A new project opening at the Natural History Museum examines the devastating impact human beings and our economic systems are having on life on the planet.

'Our Broken Planet: How We Got Here and Ways to Fix It' features a number of free exhibitions at the iconic museum in South Kensington, plus online events and information on how we can all help turn the tide on the ecological and climate emergencies.

The exhibitions that form the core of the project will feature over 40 items selected by the museum's scientists that convey the crises currently faced by Earth's fragile ecosystems.

Among them are the eerie skeleton of a long-extinct swimming dinosaur, and what appears to be the preserved body of a bat suspended in a jar.

Organisers said they want to highlight the ongoing, destructive impact human beings social and economic systems are having on the planet and have had in recent centuries.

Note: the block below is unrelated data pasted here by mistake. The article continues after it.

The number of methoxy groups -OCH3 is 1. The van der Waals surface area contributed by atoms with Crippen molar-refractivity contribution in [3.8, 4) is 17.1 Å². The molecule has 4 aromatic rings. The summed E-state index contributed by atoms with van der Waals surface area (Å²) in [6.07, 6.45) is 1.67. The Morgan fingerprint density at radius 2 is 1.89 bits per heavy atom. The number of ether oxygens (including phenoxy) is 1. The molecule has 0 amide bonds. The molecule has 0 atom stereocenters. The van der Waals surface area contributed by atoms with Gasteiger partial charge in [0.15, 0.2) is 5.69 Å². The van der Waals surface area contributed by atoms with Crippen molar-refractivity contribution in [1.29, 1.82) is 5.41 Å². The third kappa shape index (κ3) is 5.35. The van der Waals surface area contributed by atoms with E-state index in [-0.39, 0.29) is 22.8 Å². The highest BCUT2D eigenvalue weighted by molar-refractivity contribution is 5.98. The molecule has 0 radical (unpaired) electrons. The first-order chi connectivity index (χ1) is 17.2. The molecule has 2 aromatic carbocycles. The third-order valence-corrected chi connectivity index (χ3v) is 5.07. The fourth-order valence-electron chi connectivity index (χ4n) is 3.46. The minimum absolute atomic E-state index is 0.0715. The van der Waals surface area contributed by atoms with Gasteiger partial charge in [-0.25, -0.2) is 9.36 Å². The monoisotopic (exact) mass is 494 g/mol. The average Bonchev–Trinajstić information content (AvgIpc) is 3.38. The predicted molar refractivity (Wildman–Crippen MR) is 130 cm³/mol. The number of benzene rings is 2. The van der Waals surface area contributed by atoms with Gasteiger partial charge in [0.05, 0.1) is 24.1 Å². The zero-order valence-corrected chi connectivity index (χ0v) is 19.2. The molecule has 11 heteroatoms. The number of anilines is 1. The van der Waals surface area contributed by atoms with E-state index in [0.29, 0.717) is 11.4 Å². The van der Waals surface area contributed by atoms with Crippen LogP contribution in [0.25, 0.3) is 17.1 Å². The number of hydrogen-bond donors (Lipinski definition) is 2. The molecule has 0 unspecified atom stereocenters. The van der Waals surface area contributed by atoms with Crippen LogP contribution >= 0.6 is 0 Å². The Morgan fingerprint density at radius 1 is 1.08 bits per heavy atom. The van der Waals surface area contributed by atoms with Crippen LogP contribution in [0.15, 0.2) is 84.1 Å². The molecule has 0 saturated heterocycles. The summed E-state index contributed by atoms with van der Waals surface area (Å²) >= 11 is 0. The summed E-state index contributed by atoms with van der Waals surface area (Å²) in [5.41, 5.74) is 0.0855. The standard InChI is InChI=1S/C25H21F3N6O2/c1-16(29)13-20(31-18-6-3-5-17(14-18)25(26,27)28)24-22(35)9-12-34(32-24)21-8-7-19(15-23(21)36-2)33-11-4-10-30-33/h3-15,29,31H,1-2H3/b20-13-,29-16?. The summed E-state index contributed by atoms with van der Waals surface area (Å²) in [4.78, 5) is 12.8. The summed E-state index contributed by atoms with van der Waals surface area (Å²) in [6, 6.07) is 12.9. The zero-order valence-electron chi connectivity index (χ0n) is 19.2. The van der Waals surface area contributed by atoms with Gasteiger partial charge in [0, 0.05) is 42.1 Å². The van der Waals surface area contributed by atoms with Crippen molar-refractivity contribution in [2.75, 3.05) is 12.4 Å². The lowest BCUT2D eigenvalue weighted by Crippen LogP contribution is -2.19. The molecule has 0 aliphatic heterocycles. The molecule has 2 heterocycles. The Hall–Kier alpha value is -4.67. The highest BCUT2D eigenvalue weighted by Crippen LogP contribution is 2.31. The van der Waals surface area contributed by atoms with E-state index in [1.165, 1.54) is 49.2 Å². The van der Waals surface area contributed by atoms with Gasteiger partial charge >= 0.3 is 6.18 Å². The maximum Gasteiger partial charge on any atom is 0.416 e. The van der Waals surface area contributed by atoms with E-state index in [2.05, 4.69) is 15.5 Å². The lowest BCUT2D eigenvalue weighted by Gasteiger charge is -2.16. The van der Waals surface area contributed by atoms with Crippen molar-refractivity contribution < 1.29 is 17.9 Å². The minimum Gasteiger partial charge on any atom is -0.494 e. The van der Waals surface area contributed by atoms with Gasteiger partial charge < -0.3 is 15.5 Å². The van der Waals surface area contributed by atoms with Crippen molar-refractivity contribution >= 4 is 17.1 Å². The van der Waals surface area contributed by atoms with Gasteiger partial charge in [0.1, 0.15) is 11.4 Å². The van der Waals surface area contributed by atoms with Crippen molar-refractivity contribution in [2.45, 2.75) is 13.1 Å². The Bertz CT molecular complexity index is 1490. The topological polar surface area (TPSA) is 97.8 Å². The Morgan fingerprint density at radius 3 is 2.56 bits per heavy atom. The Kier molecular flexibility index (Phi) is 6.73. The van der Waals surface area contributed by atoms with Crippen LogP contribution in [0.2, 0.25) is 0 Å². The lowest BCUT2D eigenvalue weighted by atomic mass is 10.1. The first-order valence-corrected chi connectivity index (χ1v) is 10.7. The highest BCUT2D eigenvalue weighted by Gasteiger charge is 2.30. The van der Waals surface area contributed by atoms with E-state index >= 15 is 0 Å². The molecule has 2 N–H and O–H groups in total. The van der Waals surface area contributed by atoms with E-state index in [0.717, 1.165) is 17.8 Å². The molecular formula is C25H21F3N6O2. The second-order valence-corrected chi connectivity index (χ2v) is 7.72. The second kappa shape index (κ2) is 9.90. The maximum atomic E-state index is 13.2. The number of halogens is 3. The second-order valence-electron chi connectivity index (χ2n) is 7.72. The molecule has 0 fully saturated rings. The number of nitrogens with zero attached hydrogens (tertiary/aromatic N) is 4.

"This free, evolving display explores how humans have transformed the natural world," a spokesperson for the museum wrote.

"Through over 40 objects chosen by Museum scientists, we reveal the consequences of our actions and examine some of the solutions that could help mend our broken planet."

The exhibitions will open in three stages across the year, with each underlining a key way in which human beings' current interaction with what we call the "natural" world is damaging and dangerous for the long term future of life on the planet.

The first, which opened on May 21, looks at 'The Food We Eat', the second (from July 23) will examine 'The Products We Use', and the third (from September 20) explores the climate crisis and global heating under the title "The Energy We Consume'.

Meanwhile, an online discussion scheduled for this Thursday and titled 'We Need to Talk About Extinction' will take a closer look at the sixth 'mass extinction event' that many scientists now say we are witnessing unfold across the Earth.

Click here for more information about the exhibition and how to check it out for yourself.